Words by: Horatio G. Spafford, (1828-1888) in 1873
Music by: Philip P. Bliss, (1838-1876)                        (Published 1876)

A Chicago lawyer named Horatio G. Spafford had suffered horrible tragedies including the death of his only son, who passed away at four years old of scarlet fever, and the loss of all his real estate properties due to the Great Chicago fire in 1871.  He put his wife (Anna) and his four daughters (Maggie, Tanetta, Annie and Bessie) on a luxury steamer named the Ville du Havre. While in the middle of the Atlantic, the ship was rammed by a British iron sailing ship, the Lockhearn. In just 12 minutes the steamer sank; 226 people lost their lives. 
Being kept afloat by a piece of debris, an unconcious Anna was one of the passengers that were rescued. Spafford lost his four daughters. Meanwhile, Horatio was planning to join his family in Europe where he would join Dwight Lyman Moody and Ira Sankey on one of their evangelistic crusades. While wrapping up his affairs, Spafford received a horrible telegram from his wife stating: "Saved alone."
Crossing the Atlantic Ocean to be with his wife, he penned the words to the beloved hymn "It Is Well With My Soul" giving an expression of his faith in Christ. An acquaintance of Dwight L. Moody, Spafford told him, "The will of God be done."

http://bereanbibleheritage.org/hymns/it_is_well.php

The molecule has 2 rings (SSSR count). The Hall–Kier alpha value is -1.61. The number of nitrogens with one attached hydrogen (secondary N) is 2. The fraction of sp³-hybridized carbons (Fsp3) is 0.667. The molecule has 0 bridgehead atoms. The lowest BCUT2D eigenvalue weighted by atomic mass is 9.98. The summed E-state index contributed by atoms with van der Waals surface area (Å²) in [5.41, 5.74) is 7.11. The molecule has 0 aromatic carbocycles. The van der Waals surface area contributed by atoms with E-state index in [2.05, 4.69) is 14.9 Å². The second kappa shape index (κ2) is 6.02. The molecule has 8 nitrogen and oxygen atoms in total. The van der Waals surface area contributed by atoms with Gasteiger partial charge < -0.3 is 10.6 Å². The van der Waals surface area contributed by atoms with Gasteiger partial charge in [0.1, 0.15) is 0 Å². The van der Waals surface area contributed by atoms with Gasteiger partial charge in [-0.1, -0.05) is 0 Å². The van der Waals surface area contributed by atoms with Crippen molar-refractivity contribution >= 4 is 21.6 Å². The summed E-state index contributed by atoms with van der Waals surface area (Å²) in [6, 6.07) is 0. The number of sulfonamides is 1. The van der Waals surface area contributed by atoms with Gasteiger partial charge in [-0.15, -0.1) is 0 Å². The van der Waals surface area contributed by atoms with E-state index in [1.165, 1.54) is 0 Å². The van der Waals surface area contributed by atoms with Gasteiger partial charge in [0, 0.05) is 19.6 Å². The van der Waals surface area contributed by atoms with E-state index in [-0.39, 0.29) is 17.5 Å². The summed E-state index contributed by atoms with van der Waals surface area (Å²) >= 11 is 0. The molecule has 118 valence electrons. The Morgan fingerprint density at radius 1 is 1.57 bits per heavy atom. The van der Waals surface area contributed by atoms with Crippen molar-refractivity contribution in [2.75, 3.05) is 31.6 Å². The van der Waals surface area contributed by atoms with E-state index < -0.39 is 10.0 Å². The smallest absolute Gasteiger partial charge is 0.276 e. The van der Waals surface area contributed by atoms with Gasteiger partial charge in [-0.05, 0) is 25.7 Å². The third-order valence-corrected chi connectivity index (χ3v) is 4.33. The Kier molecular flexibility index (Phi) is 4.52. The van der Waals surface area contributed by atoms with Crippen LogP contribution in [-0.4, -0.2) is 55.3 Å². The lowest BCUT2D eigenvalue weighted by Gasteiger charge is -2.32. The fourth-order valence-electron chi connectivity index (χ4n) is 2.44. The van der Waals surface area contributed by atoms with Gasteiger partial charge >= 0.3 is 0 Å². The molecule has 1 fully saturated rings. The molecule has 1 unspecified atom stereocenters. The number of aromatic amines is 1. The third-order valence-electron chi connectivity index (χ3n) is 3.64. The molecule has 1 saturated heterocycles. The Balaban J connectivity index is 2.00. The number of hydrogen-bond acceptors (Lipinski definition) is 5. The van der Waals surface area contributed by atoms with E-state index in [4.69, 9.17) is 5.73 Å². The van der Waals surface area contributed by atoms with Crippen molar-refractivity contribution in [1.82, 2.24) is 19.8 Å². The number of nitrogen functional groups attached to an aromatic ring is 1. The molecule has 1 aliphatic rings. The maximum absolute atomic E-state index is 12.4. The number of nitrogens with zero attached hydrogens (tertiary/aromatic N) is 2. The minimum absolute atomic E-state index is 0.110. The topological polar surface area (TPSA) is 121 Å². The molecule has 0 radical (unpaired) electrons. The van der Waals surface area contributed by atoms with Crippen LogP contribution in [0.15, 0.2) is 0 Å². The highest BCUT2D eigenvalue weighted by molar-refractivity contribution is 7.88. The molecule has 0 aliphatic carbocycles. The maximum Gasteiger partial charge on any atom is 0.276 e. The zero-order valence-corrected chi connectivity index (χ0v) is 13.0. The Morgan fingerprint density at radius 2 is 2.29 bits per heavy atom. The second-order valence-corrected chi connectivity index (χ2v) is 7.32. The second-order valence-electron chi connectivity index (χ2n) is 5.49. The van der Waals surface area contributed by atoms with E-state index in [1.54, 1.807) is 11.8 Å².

http://www.biblestudycharts.com/A_Daily_Hymn.html
http://www.faithclipart.com/guide/Christian-Music/hymns-the-songs-and-the-stories/it-is-well-with-my-soul-the-song-and-the-story.html

Hymns of Glorious Praise, Springfield, Missouri:  Gospel Publishing House, 1969.


Horatio G. Spafford, (1828-1888)                        Philip P. Bliss, (1838-1876)
LYRICS:  It Is Well With My Soul 
1. When peace, like a river, attendeth my way,
When sorrows like sea billows roll;
Whatever my lot, Thou has taught me to say,
It is well, it is well, with my soul.
Refrain
It is well, with my soul,
It is well, with my soul,
It is well, it is well, with my soul.
2. Though Satan should buffet, tho' trials should come,
Let this blest assurance control,
That Christ has regarded my helpless estate,
And hath shed His own blood for my soul.
3. My sin, oh, the bliss of this glorious tho't!
My sin, not in part but the whole,
Is nail'd to the cross, and I bear it no more,
Praise the Lord, praise the Lord, O my soul!
4. And Lord, haste the day when my faith shall be sight,
The clouds be roll'd back as a scroll;
The trump shall resound, and the Lord shall descend,
Even so, it is